Restoring Jesus

I’ve felt like there was some analogy or parable to be made from the recent case of a parishioner trying to do an amateur restoration of a famous painting, with this result:

Perhaps the best or at least the most relevant analogy for the sorts of subjects that I deal with is this: The figure of Jesus, like anyone and anything from the past, gets lost from view as a result of the passing of time. But an expert can often detect traces where an amateur’s eye will not, and make use of scholarly tools in order to carry out a restoration. It won’t bring Jesus as he originally was back into view, but it is the best that we human beings can accomplish.

When an amateur tries to do it, the result will most likely be a terrible distortion of the original, one that may not even look like a realistic human being, much less like the specific one whose image they were trying to “restore.” (There is a Tumblr dedicated to the woman’s “restoration” which is being referred to as “Beast Jesus.”)

Even experts can botch things. But amateurs are far more likely to do so, and when it comes to those without any relevant training and merely strong feelings and desire, the result will almost certainly be a disaster.

And so I think there is a lesson in all this, about the need for trained historians in any attempt to answer historical questions, just in the way trained artists are needed to address restoration of the past in art. And if you have a view of Jesus – whether positive or negative, that he doesn’t exist or looks like a second grader’s attempt to depict a hairy monkey – and are quite certain that you don’t need to rely on historians to tell you about him, then would you please consider that the Jesus that you love or hate or ignore, whom you are sure doesn’t exist or whom you have asked into your heart, may be “Beast Jesus” and not the historical figure Jesus of Nazareth?

  • http://blogforthelordjesus.wordpress.com Mike Gantt

    Historians and linguists are good for telling us what the Scriptures say, for such documents are ancient. For most of us these texts come from a different place, and for all of us they come from a different time. Academics also help us by giving us historical and semantic contexts for these documents so that our appreciation of what was being communicated in them is enhanced, and protected from inappropriate modern inferences.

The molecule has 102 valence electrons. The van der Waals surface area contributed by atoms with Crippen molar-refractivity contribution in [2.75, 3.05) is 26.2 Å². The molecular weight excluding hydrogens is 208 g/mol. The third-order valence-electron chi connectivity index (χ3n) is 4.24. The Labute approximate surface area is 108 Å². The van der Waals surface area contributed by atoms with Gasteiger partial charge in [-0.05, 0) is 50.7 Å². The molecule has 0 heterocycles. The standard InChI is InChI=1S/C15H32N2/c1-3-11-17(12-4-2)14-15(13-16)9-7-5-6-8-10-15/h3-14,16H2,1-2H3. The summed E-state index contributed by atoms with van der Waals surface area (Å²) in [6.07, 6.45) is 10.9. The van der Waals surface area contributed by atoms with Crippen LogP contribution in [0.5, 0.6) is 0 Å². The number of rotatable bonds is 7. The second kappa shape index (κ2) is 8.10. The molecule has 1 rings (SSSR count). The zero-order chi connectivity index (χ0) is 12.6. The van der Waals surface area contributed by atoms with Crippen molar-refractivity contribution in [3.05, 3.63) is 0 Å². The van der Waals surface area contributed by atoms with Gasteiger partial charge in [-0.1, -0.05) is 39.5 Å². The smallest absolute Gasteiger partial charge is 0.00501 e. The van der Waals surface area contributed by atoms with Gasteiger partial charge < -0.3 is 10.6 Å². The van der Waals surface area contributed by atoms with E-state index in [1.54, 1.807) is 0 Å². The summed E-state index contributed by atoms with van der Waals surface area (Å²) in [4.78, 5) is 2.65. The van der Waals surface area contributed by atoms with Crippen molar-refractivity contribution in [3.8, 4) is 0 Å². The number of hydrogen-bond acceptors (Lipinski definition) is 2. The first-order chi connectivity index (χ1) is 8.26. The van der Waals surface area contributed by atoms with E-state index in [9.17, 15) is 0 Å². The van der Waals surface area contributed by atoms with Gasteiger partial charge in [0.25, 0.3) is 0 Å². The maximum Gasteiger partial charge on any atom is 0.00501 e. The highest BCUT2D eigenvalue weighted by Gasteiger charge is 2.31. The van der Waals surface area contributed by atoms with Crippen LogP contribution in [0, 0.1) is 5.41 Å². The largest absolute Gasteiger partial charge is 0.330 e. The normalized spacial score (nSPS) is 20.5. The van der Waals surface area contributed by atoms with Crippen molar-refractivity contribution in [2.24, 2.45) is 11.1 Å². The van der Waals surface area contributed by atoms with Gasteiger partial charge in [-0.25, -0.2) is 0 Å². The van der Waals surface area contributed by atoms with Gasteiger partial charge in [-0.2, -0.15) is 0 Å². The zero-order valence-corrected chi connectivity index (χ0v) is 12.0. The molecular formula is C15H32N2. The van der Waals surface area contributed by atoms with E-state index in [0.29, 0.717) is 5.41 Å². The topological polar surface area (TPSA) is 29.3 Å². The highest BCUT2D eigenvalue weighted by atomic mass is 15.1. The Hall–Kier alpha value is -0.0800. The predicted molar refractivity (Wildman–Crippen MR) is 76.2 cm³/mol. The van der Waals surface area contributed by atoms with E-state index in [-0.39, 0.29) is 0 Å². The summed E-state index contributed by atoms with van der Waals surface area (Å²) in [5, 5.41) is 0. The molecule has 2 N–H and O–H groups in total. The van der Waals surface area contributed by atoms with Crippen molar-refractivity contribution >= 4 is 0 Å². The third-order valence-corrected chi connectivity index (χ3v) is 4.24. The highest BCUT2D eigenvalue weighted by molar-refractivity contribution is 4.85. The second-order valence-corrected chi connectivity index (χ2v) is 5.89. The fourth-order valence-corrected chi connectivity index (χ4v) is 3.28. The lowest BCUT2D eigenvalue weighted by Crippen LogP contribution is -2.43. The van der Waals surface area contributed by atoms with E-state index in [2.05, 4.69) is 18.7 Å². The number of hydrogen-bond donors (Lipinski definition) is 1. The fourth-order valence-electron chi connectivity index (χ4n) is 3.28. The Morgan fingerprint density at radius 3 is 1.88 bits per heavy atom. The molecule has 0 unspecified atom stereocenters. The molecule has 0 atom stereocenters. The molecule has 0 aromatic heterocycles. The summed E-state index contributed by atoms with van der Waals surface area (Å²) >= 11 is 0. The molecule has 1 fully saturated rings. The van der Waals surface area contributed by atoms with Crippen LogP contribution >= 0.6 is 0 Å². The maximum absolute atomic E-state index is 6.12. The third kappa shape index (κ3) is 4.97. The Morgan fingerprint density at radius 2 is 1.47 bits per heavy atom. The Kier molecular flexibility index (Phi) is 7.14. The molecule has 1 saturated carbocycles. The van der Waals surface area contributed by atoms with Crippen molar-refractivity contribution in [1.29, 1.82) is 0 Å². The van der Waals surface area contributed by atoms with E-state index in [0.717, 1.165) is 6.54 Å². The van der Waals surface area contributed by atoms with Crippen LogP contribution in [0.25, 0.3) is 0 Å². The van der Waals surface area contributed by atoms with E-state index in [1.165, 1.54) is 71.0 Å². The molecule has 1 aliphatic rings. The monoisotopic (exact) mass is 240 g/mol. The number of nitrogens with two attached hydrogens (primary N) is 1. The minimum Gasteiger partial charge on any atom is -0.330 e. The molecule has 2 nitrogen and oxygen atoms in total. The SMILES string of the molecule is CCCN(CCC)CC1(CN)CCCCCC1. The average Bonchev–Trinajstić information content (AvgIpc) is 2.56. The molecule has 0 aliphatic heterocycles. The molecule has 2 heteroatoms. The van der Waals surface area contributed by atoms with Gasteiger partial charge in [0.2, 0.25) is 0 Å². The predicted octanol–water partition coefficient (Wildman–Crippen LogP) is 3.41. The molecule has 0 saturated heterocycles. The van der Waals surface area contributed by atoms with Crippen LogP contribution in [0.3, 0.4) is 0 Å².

Acknowledging this debt to scholarship, however, does not mean that a true portrait of Jesus derives solely from their work. A true understanding of Jesus can only come from listening to who he was and what he said…and reacting appropriately. This results in a spiritual, not an academic understanding. To reach this dimension of understanding, even the historian must put down his pencil, for in this realm we are all amateurs. That is to say, we must pursue the subject solely because of our love of it. Or, in this case, him (Him).

    • arcseconds

      That’s an important point, and I wonder whether James has a comment on the danger of scholars becoming a new kind of priesthood.

  • arcseconds

    I actually quite like the image that resulted from the ‘restoration’. Well, perhaps ‘like’ isn’t right, I think it’s horrific and bizarre, but therefore interesting. It’s got an Edvard Much-like quality to it.

    If this had been done by a well-known 20th or 21st century painter and entitled ‘Rex Iudeaorum’ or something it’d inspire all sorts of commentary about the meaning of the work. And since we no longer believe the intentions of the artist are binding on interpretation, there’s no reason not to have that discussion!

    I’m uncomfortable with the jokes being made at Gimenez’s expense, though, such as the art course image. It seems to me that she’s not entirely mentally hale, and we shouldn’t mock.

    • http://www.patheos.com/blogs/exploringourmatrix/ James F. McGrath

      Well, I didn’t intend to suggest that I thought that I could do a better job of restoration. If I had tried, I am quite sure mine would be at least as bad and quite possibly worse. My point in all this was simply that even a decent amateur artist could botch a restoration of someone else’s very skilled work of art. I do not think that someone is mentally deficient simply because they are not a great artist. And if someone does think that, I will say right now that I do not get placed in the great artist category, but in the other one.

      • arcseconds

        Yes, but you appear to know your limitations, and wouldn’t take it upon yourself to restore a fresco.

        It’s not the output that makes me think she’s not dealing from a full deck!

        It’s that she decided to do it at all, and her subsequent response. She seems to think the priest knew about it and gave her permission (or that saying he did is a plausible way out for her).

        Also, I don’t really have much issue with you using it as an example to illustrate your point, which is a serious one. It’s the tumblr images I find a bit tasteless, to say the least.